The fashion industry plays a vital role in the New York economy. The fashion industry employs nearly 200,000 people in New York City alone, generates nearly $10 billion in total wages, and generates tax revenues of $811 million. Over 800 fashion companies are headquartered in New York City, more than double the number in Paris, yet French designers have greater copyright protections. Twice a year, Fashion Week in New York generates $466 million in direct visitor spending, leading to $782 million in total economic impact per year.
But these jobs and this revenue for New York are currently in jeopardy because the United States does not provide any protection for fashion designers against having their designs pilfered. If Congress does not act, the U.S. risks losing these jobs to Europe or to Japan, which offer more stringent intellectual property protections to shield the industry from design thieves.
The Schumer legislation balances the need to protect jobs and innovation in the fashion industry and the need to keep clothing cheap, affordable, and accessible. Under the Schumer legislation, only truly unique fashion designs are protected. The standard for protection under the bill is that the design must be the result of the designer’s own creative endeavor and must provide a unique, distinguishable, non-trivial and non-utilitarian variation over prior designs for similar types of articles. Colors and patterns cannot be used in determining whether a design is protected. Furthermore, the protection begins when a design is made public and protection lasts for only a period of three years. Anything that has been created prior to the enactment of this legislation is considered public domain and cannot be protected.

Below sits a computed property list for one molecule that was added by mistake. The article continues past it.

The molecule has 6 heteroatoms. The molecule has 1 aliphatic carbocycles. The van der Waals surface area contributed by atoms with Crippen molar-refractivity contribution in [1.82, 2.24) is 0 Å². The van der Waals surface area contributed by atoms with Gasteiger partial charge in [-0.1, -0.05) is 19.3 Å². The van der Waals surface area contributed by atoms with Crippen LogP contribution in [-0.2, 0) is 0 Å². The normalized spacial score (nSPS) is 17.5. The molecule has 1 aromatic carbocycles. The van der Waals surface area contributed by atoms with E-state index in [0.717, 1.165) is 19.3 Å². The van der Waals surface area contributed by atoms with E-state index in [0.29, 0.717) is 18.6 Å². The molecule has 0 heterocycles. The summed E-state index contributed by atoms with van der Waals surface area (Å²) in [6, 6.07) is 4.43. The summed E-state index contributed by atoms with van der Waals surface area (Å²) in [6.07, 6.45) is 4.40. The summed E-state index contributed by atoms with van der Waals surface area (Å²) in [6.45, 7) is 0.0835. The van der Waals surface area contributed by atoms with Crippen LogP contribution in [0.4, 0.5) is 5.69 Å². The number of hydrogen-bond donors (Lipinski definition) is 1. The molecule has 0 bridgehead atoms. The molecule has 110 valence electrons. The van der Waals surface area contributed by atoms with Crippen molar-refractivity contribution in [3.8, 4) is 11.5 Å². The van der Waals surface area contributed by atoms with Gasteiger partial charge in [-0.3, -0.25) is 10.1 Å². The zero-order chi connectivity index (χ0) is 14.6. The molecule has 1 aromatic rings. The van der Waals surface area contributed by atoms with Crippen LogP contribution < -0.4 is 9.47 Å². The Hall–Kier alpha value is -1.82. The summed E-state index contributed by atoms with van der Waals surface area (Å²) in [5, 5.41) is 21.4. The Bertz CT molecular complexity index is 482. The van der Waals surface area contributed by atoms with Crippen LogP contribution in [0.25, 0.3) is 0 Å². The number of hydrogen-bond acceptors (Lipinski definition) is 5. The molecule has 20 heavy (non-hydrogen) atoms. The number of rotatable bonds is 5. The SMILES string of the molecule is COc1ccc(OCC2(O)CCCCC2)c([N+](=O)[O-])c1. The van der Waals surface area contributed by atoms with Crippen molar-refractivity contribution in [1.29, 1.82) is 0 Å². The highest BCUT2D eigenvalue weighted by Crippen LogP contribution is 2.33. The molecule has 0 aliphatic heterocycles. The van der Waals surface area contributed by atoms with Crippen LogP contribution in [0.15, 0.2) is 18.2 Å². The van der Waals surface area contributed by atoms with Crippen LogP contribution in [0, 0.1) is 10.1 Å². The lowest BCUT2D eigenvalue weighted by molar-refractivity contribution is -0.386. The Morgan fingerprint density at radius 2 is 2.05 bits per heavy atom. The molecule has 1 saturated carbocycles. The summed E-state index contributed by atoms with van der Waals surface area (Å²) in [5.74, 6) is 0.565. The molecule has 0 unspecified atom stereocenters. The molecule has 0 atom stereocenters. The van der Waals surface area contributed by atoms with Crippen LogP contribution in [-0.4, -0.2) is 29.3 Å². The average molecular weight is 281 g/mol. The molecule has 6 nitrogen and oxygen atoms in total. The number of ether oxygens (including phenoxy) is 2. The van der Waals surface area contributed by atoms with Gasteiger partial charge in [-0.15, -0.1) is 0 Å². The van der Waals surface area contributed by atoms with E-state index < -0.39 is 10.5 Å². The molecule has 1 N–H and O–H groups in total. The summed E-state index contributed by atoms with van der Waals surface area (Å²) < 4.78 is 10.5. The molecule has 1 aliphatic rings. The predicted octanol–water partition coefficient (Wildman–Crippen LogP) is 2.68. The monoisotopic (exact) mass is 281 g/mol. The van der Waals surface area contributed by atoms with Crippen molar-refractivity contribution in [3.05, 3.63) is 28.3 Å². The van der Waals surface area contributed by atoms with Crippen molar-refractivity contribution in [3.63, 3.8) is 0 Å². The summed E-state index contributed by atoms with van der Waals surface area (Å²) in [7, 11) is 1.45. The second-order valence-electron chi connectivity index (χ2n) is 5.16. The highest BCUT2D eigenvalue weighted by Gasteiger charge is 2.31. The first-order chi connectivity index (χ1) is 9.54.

In order for a design to count as infringing on a protected design, the copy must be “substantially identical,” meaning it is so similar in appearance that it is likely to be mistaken for the protected design. It should contain only those differences in construction or design which are merely trivial. The bill also lists the limits on liability, meaning there is no liability for designs that are the work of a defendant’s independent creation and there is no liability for someone who copies the design for his or her personal home use. The legislation also protects retailers and consumers from liability. Additionally, the bill reflects suggestions put forth by NetCoalition, which represents a large number of global Internet and technology companies, to mitigate concerns about secondary liability.
Finally, the bill puts a high burden on plaintiffs to bring a case to court, in order to limit the costs of frivolous litigation. The bill requires particularized pleadings, meaning that the plaintiff will have to plead facts establishing that he or she has a case and there are severe penalties for misrepresentation by a plaintiff.
Schumer noted that the Innovative Design Protection Act, of the 112th Congress, has unwavering support from key fashion stakeholders all across the country and Schumer will continue to fight tooth and nail to ensure that this legislation passes.